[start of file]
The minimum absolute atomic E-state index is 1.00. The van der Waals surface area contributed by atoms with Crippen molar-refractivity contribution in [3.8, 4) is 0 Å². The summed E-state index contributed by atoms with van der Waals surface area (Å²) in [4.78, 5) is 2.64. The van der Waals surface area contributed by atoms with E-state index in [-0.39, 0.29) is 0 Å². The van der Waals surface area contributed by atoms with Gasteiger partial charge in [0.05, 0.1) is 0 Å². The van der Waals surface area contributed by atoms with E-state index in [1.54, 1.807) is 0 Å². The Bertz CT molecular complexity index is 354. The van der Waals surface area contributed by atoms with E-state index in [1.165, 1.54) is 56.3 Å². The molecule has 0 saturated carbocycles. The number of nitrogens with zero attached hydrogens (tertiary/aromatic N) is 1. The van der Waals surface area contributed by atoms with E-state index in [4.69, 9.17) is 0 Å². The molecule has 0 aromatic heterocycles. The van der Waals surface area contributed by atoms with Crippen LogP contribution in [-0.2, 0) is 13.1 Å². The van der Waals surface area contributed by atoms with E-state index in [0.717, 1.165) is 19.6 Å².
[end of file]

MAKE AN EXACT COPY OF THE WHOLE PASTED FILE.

The minimum absolute atomic E-state index is 1.00. The van der Waals surface area contributed by atoms with Crippen molar-refractivity contribution in [3.8, 4) is 0 Å². The summed E-state index contributed by atoms with van der Waals surface area (Å²) in [4.78, 5) is 2.64. The van der Waals surface area contributed by atoms with E-state index in [-0.39, 0.29) is 0 Å². The van der Waals surface area contributed by atoms with Gasteiger partial charge in [0.05, 0.1) is 0 Å². The van der Waals surface area contributed by atoms with E-state index in [1.54, 1.807) is 0 Å². The Bertz CT molecular complexity index is 354. The van der Waals surface area contributed by atoms with E-state index in [1.165, 1.54) is 56.3 Å². The molecule has 0 saturated carbocycles. The number of nitrogens with zero attached hydrogens (tertiary/aromatic N) is 1. The van der Waals surface area contributed by atoms with E-state index in [4.69, 9.17) is 0 Å². The molecule has 0 aromatic heterocycles. The van der Waals surface area contributed by atoms with Crippen LogP contribution in [-0.2, 0) is 13.1 Å². The van der Waals surface area contributed by atoms with E-state index in [0.717, 1.165) is 19.6 Å².